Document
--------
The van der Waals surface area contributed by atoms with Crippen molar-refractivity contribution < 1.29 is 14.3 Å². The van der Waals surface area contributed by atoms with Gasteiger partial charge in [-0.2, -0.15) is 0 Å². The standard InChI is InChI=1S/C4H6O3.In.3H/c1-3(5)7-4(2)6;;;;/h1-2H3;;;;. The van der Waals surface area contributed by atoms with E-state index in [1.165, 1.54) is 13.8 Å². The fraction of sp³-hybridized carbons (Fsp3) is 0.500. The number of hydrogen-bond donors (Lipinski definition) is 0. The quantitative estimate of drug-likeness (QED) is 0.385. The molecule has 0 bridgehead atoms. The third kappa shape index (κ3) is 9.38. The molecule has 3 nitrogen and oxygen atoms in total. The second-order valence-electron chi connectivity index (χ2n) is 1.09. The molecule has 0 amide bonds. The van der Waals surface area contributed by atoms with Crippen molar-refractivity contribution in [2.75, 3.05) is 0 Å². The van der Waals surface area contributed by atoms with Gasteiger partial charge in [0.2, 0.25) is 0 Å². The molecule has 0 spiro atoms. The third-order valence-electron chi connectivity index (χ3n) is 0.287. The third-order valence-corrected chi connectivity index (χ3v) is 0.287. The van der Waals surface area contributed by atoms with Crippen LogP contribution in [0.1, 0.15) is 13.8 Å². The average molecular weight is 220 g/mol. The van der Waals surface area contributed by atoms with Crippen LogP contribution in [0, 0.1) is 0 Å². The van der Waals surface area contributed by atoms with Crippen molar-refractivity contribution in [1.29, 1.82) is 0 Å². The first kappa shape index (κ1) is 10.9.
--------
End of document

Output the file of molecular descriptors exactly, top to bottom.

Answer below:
The van der Waals surface area contributed by atoms with Crippen molar-refractivity contribution < 1.29 is 14.3 Å². The van der Waals surface area contributed by atoms with Gasteiger partial charge in [-0.2, -0.15) is 0 Å². The standard InChI is InChI=1S/C4H6O3.In.3H/c1-3(5)7-4(2)6;;;;/h1-2H3;;;;. The van der Waals surface area contributed by atoms with E-state index in [1.165, 1.54) is 13.8 Å². The fraction of sp³-hybridized carbons (Fsp3) is 0.500. The number of hydrogen-bond donors (Lipinski definition) is 0. The quantitative estimate of drug-likeness (QED) is 0.385. The molecule has 0 bridgehead atoms. The third kappa shape index (κ3) is 9.38. The molecule has 3 nitrogen and oxygen atoms in total. The second-order valence-electron chi connectivity index (χ2n) is 1.09. The molecule has 0 amide bonds. The van der Waals surface area contributed by atoms with Crippen molar-refractivity contribution in [2.75, 3.05) is 0 Å². The van der Waals surface area contributed by atoms with Gasteiger partial charge in [0.2, 0.25) is 0 Å². The molecule has 0 spiro atoms. The third-order valence-electron chi connectivity index (χ3n) is 0.287. The third-order valence-corrected chi connectivity index (χ3v) is 0.287. The van der Waals surface area contributed by atoms with Crippen LogP contribution in [0.1, 0.15) is 13.8 Å². The average molecular weight is 220 g/mol. The van der Waals surface area contributed by atoms with Crippen LogP contribution in [0, 0.1) is 0 Å². The van der Waals surface area contributed by atoms with Crippen molar-refractivity contribution in [1.29, 1.82) is 0 Å². The first kappa shape index (κ1) is 10.9.